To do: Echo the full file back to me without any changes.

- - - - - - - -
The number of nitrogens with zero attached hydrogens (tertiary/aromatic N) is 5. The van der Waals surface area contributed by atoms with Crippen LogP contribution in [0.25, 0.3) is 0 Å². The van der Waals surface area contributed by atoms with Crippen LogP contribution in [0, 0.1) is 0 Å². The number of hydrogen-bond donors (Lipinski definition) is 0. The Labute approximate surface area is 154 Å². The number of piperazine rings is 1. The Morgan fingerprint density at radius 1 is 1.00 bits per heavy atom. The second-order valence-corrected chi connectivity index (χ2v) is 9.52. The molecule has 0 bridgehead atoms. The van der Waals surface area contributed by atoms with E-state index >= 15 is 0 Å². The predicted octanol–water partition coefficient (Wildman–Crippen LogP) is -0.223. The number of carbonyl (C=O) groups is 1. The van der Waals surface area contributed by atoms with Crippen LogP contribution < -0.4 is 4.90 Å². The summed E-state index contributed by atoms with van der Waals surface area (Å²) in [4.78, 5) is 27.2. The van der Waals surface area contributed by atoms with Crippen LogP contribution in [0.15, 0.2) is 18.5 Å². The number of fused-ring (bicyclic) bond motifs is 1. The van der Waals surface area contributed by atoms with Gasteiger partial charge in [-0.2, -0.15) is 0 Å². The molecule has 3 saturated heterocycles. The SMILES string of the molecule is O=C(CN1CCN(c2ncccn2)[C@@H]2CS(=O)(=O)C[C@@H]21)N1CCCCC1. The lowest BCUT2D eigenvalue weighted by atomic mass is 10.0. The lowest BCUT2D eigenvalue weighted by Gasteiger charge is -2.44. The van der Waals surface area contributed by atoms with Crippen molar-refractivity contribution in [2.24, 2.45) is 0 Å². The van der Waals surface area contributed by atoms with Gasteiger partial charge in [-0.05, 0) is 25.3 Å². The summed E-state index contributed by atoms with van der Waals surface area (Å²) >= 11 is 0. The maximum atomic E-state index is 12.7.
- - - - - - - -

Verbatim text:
The number of nitrogens with zero attached hydrogens (tertiary/aromatic N) is 5. The van der Waals surface area contributed by atoms with Crippen LogP contribution in [0.25, 0.3) is 0 Å². The van der Waals surface area contributed by atoms with Crippen LogP contribution in [0, 0.1) is 0 Å². The number of hydrogen-bond donors (Lipinski definition) is 0. The Labute approximate surface area is 154 Å². The number of piperazine rings is 1. The Morgan fingerprint density at radius 1 is 1.00 bits per heavy atom. The second-order valence-corrected chi connectivity index (χ2v) is 9.52. The molecule has 0 bridgehead atoms. The van der Waals surface area contributed by atoms with E-state index >= 15 is 0 Å². The predicted octanol–water partition coefficient (Wildman–Crippen LogP) is -0.223. The number of carbonyl (C=O) groups is 1. The van der Waals surface area contributed by atoms with Crippen LogP contribution < -0.4 is 4.90 Å². The summed E-state index contributed by atoms with van der Waals surface area (Å²) in [4.78, 5) is 27.2. The van der Waals surface area contributed by atoms with Crippen LogP contribution in [0.15, 0.2) is 18.5 Å². The number of fused-ring (bicyclic) bond motifs is 1. The van der Waals surface area contributed by atoms with Gasteiger partial charge in [-0.2, -0.15) is 0 Å². The molecule has 3 saturated heterocycles. The SMILES string of the molecule is O=C(CN1CCN(c2ncccn2)[C@@H]2CS(=O)(=O)C[C@@H]21)N1CCCCC1. The lowest BCUT2D eigenvalue weighted by atomic mass is 10.0. The lowest BCUT2D eigenvalue weighted by Gasteiger charge is -2.44. The van der Waals surface area contributed by atoms with Crippen molar-refractivity contribution in [2.24, 2.45) is 0 Å². The van der Waals surface area contributed by atoms with Gasteiger partial charge in [-0.05, 0) is 25.3 Å². The summed E-state index contributed by atoms with van der Waals surface area (Å²) >= 11 is 0. The maximum atomic E-state index is 12.7.